Dan Croll at the Lexington
Dan Croll and his band are from Liverpool but for this evening they are hosting a small crowd in the upstairs room of The Lexington pub in Islington. They’re a youngish outfit (Dan’s 23) and were only signed last year. The pub is a decent venue with a high-ceilinged, chandeliered, red-draped ground floor room (creating a pleasantly surreal feel) and a comparatively pokey upstairs room where the gig takes place. Khushi and Racing Glaciers, the two supporting acts, pass in a haze of uneventful guitar.
Onstage, Croll charms the crowd with deadpan Northern irony. His music alternates between an acoustic folk style and a sassier funk lurch. Both styles are familiar, and underworked by lazy groups, but Croll and co. are not a bore. They have a noticeable stock of chord changes and the band are all bang on, especially in their immaculate four-part harmonies. At points in the set the standard slackens somewhat and we’re left with a rather more jejune figure : on In/Out the tumbling platitudes are mildly irritating rather than endearing, due to a particularly plain melody and flat arrangement.
The highlight of the set is a new song – available now for free download – Can You Hear Me. Here, all the band’s best elements are fused: a tender, lustful falsetto lyric (he does have a splendid falsetto), offset by a tremulous keyboard riff, raunchy piano and jerking bass plumping the harmonies of the mid-section (insert demurely: “hello, are you lonely like me?”). The cosy upstairs pub room venue is a perfect setting, as Croll points out – it’s like having a personal conversation. There is a texture and ambition to his sound. He released an album last year and has had plays on 6 Music and Radio 1, but so far as being accepted into the charts, he perhaps isn’t quite sanitised enough (Ed Sheeran) or marketable enough (Jake Bugg). With any luck he’ll remain on the fringes and continue to improve, playing decent gigs like this and surprising cynical reviewers. The evening closes on an encore with the cosy Home, one of his better (Fleet Fox-like) folky numbers with a lyric befitting the simple tenderness of his music:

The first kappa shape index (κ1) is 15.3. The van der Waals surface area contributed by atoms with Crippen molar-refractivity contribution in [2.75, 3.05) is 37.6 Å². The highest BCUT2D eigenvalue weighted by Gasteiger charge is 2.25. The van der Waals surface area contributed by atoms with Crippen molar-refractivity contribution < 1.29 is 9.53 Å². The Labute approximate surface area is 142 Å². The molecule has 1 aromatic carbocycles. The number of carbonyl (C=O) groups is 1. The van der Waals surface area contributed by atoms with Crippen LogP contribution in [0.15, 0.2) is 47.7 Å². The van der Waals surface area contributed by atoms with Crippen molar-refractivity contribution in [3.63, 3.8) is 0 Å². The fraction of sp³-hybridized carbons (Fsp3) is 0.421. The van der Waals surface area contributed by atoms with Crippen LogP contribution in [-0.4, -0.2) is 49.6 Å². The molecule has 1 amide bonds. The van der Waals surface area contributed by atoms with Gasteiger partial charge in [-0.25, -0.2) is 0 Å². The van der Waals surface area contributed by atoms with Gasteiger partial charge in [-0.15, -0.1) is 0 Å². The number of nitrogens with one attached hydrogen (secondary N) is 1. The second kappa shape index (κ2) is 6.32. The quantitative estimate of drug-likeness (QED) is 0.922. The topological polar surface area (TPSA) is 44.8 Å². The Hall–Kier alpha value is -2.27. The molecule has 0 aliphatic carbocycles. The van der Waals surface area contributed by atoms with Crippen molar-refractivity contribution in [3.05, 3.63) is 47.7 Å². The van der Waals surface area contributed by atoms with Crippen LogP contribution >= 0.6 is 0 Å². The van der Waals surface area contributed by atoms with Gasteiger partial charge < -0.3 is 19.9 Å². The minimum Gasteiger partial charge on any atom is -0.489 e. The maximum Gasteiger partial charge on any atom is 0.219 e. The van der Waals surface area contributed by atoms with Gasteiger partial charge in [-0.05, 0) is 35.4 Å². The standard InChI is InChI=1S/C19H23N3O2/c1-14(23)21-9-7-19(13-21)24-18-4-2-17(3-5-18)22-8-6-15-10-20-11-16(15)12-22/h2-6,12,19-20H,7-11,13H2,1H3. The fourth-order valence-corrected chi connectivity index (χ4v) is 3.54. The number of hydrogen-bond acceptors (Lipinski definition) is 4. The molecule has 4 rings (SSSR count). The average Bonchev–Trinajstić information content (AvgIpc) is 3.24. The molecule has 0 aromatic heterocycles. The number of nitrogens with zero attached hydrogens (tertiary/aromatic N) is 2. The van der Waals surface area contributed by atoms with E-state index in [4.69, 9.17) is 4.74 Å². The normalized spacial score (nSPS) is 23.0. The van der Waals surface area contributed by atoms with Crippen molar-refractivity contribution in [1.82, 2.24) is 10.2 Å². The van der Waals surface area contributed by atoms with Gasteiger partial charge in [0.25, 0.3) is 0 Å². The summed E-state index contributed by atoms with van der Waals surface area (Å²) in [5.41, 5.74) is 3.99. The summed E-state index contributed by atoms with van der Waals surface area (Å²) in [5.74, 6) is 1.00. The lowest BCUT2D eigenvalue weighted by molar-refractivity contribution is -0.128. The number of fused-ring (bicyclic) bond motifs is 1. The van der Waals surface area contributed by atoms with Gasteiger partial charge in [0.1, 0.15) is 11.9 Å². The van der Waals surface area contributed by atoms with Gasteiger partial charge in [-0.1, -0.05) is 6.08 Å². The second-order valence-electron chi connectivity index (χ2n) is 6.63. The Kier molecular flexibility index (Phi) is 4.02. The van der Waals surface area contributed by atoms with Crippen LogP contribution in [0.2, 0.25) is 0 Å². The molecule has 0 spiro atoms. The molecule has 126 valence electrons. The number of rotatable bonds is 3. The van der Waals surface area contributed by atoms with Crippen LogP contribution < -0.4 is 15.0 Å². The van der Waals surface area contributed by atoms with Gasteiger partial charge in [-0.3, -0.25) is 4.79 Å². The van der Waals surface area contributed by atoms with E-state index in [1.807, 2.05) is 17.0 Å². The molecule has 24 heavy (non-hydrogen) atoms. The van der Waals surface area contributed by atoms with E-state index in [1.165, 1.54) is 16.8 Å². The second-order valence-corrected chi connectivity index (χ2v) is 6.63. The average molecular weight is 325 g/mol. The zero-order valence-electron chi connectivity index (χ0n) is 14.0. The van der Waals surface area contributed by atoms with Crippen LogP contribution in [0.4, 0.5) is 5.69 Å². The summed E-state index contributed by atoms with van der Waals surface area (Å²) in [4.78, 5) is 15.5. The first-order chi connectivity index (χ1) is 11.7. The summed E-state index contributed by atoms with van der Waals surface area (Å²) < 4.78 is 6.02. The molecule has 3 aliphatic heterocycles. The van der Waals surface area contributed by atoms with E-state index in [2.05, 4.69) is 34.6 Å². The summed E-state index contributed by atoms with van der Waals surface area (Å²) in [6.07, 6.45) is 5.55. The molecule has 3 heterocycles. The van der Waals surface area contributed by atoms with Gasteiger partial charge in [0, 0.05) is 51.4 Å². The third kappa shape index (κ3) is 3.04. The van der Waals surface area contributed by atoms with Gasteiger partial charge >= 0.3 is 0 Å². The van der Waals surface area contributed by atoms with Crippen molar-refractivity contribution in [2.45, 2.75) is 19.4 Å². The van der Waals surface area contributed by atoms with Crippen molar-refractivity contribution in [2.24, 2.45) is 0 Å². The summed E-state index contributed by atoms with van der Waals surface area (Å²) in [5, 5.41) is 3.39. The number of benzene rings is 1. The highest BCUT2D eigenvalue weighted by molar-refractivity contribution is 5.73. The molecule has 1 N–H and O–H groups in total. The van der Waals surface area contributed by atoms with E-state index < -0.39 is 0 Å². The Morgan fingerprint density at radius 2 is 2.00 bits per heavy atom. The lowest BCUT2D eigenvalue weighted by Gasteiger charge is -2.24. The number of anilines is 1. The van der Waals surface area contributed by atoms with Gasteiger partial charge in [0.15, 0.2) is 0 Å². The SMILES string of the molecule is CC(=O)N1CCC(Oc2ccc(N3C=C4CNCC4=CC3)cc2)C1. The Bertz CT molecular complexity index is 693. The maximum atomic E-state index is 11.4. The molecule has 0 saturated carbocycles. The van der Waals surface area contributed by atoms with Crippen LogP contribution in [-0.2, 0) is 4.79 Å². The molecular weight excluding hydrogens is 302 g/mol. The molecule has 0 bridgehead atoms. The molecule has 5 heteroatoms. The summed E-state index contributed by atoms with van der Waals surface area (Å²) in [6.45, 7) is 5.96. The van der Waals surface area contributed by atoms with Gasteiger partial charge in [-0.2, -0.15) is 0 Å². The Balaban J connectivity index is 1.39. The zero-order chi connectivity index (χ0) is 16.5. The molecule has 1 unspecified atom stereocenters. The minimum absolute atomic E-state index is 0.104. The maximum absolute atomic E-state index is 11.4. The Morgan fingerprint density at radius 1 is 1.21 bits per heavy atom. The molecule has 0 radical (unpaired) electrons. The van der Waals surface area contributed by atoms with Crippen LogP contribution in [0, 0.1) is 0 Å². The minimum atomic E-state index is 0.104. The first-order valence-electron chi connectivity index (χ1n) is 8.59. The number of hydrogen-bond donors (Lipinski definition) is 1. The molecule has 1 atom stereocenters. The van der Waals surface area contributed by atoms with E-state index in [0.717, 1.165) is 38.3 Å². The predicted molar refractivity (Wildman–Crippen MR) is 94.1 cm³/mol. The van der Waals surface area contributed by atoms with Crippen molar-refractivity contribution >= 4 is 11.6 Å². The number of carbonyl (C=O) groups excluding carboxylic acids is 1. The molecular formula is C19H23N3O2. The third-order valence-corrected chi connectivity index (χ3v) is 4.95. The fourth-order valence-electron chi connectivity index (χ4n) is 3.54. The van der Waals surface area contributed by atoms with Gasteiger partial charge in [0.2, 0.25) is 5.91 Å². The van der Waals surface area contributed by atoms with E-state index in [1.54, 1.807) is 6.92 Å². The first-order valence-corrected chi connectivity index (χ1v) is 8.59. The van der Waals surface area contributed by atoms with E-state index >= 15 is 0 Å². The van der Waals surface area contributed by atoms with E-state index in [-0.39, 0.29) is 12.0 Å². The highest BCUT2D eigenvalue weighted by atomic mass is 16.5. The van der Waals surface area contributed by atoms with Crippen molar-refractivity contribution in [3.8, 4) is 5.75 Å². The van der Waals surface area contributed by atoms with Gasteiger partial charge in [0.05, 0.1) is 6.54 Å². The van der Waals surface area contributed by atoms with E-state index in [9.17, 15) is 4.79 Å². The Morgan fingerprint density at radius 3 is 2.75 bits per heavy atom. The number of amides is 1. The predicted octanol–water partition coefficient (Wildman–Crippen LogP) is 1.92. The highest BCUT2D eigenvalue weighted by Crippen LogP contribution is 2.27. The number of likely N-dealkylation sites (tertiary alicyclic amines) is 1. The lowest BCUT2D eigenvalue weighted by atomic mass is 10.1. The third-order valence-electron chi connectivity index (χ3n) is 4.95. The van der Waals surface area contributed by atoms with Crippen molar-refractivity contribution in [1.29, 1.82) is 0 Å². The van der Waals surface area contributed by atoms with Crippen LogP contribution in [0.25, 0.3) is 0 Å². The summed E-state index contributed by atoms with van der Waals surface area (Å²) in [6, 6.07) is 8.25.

“So if you ever come round to my house take your shoes off at the door
‘Cause it’s impolite not to; you’ll be damaging my floor
‘Cause it’s my home.”
Photos: Indrek Galetin
For further information about Dan Croll and future events visit here.
Watch a live performance of Home here: